Editorial: North Good, South Bad?


Robert E. Lee - the focus of evil in the 19th Century?

     If only it were that simple we would be spared the painful task of thinking.  Sadly, I believe "North Good, South Bad" is an all too common opinion.  A typical K through 12 education (for that matter even a college education) barely touches on the war, so most people are never exposed to a meaningful analysis of this important time in American history.  For that matter, teachers aren't encouraged to discuss controversial topics, especially when race could be at all involved.  So if the average person thinks about the war at all, his opinion on this vital subject is often based entirely on ignorance. 

   Confederate sympathizers must confront the issue of slavery, which forces them into one of two things.  Firstly, they can admit that the Lost Cause was less than holy, or secondly they can deny the importance of slavery as a cause for the war or downplay its horrors.  The Union side, on the other hand, has no obvious issue like slavery to tarnish their image, but should we assume that their cause was a holy crusade?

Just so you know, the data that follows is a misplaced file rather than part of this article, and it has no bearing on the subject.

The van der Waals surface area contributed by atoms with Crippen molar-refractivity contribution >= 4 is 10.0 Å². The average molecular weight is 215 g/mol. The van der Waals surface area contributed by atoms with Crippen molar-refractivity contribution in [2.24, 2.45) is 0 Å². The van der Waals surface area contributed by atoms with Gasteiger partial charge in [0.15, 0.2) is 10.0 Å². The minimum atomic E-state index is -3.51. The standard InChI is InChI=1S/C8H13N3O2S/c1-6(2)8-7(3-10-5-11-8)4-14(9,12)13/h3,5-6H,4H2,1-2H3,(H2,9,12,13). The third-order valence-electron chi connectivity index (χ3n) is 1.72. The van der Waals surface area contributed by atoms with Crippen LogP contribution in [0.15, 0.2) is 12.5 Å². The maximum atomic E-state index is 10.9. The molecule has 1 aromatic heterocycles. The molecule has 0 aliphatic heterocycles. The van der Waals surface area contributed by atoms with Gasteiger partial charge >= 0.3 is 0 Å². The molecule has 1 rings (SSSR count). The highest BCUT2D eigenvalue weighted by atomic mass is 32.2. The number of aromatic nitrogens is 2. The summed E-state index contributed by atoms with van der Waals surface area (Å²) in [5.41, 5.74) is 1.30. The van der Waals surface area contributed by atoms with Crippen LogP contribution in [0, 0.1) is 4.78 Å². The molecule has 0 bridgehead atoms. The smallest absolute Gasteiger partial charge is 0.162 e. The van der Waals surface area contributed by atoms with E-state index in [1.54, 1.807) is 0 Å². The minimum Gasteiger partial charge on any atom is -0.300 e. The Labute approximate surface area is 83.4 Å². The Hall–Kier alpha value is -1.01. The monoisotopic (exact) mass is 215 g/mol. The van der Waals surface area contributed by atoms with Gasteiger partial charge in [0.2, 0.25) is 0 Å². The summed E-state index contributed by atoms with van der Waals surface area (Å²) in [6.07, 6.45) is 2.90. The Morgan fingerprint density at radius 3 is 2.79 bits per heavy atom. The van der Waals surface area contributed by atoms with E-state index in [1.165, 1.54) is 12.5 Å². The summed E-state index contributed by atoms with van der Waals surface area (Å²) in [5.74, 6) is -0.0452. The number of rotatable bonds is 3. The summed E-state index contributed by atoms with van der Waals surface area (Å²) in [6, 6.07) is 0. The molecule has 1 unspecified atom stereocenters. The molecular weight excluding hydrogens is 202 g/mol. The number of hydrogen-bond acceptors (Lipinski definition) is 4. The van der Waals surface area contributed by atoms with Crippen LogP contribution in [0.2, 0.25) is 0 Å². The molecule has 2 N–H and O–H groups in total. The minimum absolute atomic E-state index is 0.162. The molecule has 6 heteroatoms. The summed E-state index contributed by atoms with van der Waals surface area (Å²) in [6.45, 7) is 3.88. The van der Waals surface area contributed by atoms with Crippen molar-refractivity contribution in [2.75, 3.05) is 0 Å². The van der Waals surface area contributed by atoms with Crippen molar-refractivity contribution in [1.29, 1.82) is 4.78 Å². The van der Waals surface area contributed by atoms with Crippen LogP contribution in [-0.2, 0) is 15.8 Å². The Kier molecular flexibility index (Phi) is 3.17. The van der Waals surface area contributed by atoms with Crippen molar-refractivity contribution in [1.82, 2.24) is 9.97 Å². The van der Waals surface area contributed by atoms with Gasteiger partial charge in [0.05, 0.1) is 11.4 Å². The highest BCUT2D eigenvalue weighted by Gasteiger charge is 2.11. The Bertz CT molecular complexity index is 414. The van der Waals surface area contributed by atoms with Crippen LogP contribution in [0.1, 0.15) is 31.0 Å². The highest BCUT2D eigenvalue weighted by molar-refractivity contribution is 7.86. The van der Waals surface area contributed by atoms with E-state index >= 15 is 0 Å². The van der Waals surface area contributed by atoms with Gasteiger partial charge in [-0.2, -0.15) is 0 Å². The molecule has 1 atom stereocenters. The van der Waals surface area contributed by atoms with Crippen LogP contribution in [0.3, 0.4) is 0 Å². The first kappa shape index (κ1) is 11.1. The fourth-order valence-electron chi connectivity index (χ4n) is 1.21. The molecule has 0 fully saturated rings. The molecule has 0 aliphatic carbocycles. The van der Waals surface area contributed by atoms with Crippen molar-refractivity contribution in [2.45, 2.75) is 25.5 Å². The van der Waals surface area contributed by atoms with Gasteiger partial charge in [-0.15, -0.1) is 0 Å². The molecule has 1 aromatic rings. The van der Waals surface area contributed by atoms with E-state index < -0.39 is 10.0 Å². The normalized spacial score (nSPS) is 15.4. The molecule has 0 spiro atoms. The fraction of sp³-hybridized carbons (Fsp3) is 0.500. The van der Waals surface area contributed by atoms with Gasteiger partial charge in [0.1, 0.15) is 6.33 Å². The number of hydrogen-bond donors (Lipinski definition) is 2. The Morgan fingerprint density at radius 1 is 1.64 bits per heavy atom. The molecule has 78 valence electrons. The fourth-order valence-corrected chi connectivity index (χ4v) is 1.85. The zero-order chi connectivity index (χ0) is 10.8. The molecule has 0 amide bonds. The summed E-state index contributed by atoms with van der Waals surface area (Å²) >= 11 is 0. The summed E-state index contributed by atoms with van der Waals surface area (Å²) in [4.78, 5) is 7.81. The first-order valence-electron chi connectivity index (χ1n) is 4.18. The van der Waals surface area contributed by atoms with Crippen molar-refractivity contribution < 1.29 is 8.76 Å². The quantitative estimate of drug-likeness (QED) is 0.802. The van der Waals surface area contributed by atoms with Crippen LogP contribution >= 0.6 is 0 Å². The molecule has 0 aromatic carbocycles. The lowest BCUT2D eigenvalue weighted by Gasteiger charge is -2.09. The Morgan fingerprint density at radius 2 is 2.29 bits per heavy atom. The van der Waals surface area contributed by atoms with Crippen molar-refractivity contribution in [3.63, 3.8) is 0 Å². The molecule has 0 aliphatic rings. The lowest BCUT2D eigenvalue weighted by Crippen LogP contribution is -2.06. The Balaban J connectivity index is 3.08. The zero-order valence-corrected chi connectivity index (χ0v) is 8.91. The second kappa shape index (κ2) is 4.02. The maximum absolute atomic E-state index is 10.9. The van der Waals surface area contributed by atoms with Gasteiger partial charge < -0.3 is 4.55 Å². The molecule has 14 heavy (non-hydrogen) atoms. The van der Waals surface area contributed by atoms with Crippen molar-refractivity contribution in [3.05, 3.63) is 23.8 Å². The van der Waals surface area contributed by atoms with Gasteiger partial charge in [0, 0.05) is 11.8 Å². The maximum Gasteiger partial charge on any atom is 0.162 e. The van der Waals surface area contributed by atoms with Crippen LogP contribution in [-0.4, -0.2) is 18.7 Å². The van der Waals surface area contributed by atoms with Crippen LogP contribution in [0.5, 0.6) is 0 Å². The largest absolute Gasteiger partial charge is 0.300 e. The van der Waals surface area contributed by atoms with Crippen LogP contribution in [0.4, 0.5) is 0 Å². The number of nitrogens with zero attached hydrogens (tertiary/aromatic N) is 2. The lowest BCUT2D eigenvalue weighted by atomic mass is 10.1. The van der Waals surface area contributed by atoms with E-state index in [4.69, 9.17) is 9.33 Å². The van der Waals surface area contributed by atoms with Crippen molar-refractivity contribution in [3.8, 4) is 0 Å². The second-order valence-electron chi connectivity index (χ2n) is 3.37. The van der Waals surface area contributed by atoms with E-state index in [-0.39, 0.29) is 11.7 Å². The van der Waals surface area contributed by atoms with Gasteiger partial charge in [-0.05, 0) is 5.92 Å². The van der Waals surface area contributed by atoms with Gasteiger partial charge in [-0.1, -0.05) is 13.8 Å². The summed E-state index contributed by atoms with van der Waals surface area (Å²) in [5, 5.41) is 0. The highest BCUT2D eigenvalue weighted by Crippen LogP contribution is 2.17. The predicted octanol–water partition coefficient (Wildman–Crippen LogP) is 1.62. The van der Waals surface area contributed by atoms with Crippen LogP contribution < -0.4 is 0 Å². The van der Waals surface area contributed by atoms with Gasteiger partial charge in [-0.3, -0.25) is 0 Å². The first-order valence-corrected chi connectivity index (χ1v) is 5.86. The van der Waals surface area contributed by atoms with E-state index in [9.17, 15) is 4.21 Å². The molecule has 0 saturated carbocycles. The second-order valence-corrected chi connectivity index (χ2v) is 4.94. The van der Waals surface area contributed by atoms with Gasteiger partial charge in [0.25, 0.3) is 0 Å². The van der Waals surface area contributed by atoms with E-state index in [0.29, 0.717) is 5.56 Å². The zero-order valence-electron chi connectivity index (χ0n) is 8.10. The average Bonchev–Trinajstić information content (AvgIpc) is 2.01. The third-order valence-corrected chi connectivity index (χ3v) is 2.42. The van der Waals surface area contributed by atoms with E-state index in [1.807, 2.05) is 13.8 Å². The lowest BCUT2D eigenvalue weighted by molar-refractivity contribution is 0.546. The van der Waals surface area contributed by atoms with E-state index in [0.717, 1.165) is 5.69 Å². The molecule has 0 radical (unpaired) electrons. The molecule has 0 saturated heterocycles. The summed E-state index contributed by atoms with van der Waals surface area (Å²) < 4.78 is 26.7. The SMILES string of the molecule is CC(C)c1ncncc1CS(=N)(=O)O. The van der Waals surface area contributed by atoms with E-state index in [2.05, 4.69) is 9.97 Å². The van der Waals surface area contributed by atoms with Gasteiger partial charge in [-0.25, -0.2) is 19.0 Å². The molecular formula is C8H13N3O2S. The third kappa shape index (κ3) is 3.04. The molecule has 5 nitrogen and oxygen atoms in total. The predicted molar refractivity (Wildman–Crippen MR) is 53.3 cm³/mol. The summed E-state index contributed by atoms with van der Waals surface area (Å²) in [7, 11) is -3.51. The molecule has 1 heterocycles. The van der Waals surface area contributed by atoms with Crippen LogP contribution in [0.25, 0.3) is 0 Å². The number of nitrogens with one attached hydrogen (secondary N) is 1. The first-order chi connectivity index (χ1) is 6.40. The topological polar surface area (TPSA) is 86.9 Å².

Below, I do not argue that the Civil War had nothing to do with slavery or even that slavery wasn't the greatest single cause of the war.  I do argue that the war was more complex than many people believe, and that the reunification of the country and end of slavery were probably the only good things to come from the war.  As we will see below, the causes of neither side in the Civil War were wholly righteous.  You might say that the war was not good versus evil, but rather good and evil versus good and evil.  The evil side of the Confederacy - the protection of slavery - is obvious, and there is no need to bore you with the obvious.  So since studying history without analysis and understanding is largely useless, let's wade into the controversy and see the other side of the story.





Back to Civil War Virtual Battlefield Tours